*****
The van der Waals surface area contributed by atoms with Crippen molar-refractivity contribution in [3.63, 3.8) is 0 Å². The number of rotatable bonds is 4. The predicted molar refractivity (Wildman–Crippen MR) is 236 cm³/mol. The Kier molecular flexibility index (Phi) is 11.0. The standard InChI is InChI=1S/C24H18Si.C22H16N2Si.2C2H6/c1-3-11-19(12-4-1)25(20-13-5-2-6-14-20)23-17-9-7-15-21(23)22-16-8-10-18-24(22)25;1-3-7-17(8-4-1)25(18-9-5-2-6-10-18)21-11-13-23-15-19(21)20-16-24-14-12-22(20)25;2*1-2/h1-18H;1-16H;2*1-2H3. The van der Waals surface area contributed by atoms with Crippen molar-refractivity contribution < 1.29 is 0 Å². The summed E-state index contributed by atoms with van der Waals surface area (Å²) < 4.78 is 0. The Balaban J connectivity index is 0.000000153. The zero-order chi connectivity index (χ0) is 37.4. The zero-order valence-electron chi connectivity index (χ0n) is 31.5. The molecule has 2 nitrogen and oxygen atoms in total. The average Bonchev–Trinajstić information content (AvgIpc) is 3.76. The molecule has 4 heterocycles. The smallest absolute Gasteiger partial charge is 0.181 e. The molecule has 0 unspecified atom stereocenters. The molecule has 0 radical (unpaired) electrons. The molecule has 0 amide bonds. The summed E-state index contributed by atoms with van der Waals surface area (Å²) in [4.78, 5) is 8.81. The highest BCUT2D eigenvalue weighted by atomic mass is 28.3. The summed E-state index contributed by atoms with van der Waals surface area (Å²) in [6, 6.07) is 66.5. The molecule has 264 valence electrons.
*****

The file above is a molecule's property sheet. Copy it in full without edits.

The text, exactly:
The van der Waals surface area contributed by atoms with Crippen molar-refractivity contribution in [3.63, 3.8) is 0 Å². The number of rotatable bonds is 4. The predicted molar refractivity (Wildman–Crippen MR) is 236 cm³/mol. The Kier molecular flexibility index (Phi) is 11.0. The standard InChI is InChI=1S/C24H18Si.C22H16N2Si.2C2H6/c1-3-11-19(12-4-1)25(20-13-5-2-6-14-20)23-17-9-7-15-21(23)22-16-8-10-18-24(22)25;1-3-7-17(8-4-1)25(18-9-5-2-6-10-18)21-11-13-23-15-19(21)20-16-24-14-12-22(20)25;2*1-2/h1-18H;1-16H;2*1-2H3. The van der Waals surface area contributed by atoms with Crippen molar-refractivity contribution < 1.29 is 0 Å². The summed E-state index contributed by atoms with van der Waals surface area (Å²) < 4.78 is 0. The Balaban J connectivity index is 0.000000153. The zero-order chi connectivity index (χ0) is 37.4. The zero-order valence-electron chi connectivity index (χ0n) is 31.5. The molecule has 2 nitrogen and oxygen atoms in total. The average Bonchev–Trinajstić information content (AvgIpc) is 3.76. The molecule has 4 heterocycles. The smallest absolute Gasteiger partial charge is 0.181 e. The molecule has 0 unspecified atom stereocenters. The molecule has 0 radical (unpaired) electrons. The molecule has 0 amide bonds. The summed E-state index contributed by atoms with van der Waals surface area (Å²) in [4.78, 5) is 8.81. The highest BCUT2D eigenvalue weighted by atomic mass is 28.3. The summed E-state index contributed by atoms with van der Waals surface area (Å²) in [6, 6.07) is 66.5. The molecule has 264 valence electrons.